Purpose: Epilepsy in GLUT1 deficiency syndrome is generally drug-resistant; ketogenic diet (KD) therapy is the mainstay of therapy, as production of ketones provides the brain with an alternative energy source, bypassing the defect in GLUT1. Failure of KD therapy and risk factors for failure have been sparsely published.
Methods: We performed a retrospective study of GLUT1DS patients with refractory epilepsy failing on KD therapy, to identify their clinical characteristics.
Results: Failure of the ketogenic diet was due to KD inefficacy (poor effect despite adequate ketosis), as well as intolerance and an inability to attain ketosis. Our cohort of seven patients in whom KD therapy failed stood out for their advanced age at seizure onset, i.e. almost 4 years vs 8 months in large series, female sex, as well as their advanced age at diagnosis and initiation of KD therapy. EEG recordings during KD therapy can aid in the assessment of effectiveness of the KD therapy.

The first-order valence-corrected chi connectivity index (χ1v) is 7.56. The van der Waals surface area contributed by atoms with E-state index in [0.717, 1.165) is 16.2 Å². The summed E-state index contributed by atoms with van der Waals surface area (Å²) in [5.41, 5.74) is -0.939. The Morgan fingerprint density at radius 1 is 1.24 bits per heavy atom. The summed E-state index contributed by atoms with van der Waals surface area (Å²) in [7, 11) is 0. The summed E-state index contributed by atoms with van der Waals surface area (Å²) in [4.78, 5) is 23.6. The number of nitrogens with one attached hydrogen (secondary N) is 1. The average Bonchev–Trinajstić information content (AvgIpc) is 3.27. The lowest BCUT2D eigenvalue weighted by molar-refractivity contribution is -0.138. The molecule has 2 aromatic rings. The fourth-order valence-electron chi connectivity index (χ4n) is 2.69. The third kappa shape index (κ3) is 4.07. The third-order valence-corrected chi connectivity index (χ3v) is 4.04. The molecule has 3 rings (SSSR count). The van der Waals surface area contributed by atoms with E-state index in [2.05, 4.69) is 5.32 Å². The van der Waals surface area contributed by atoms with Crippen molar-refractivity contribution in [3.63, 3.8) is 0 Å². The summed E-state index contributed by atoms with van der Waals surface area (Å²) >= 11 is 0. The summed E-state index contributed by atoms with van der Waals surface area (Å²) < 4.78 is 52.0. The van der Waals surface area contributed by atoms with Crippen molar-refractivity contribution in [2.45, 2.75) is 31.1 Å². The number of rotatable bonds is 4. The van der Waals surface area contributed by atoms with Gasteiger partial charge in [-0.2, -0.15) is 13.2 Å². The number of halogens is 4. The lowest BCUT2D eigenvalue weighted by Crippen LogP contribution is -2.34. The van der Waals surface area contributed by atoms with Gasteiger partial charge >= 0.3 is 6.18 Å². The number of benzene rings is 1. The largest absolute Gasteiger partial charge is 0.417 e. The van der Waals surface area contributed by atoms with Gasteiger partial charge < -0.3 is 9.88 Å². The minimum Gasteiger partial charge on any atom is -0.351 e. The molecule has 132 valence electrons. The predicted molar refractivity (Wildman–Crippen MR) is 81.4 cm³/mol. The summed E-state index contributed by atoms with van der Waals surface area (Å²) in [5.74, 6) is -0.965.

Conclusions: GLUT1DS is generally described as a treatable disorder and existing case series do not provide details of treatment failure. In select patients with GLUT1DS, KD therapy fails, rendering GLUT1DS an essentially untreatable disorder. Failure of the ketogenic diet was due to KD inefficacy (poor effect despite adequate ketosis), as well as intolerance and an inability to attain ketosis. Failure to reduce seizure frequency with deterioration of the EEG findings should lead to consideration of cessation of KD therapy.
Keywords: Drug-resistant epilepsy; Ketogenic diet; Metabolic disease.
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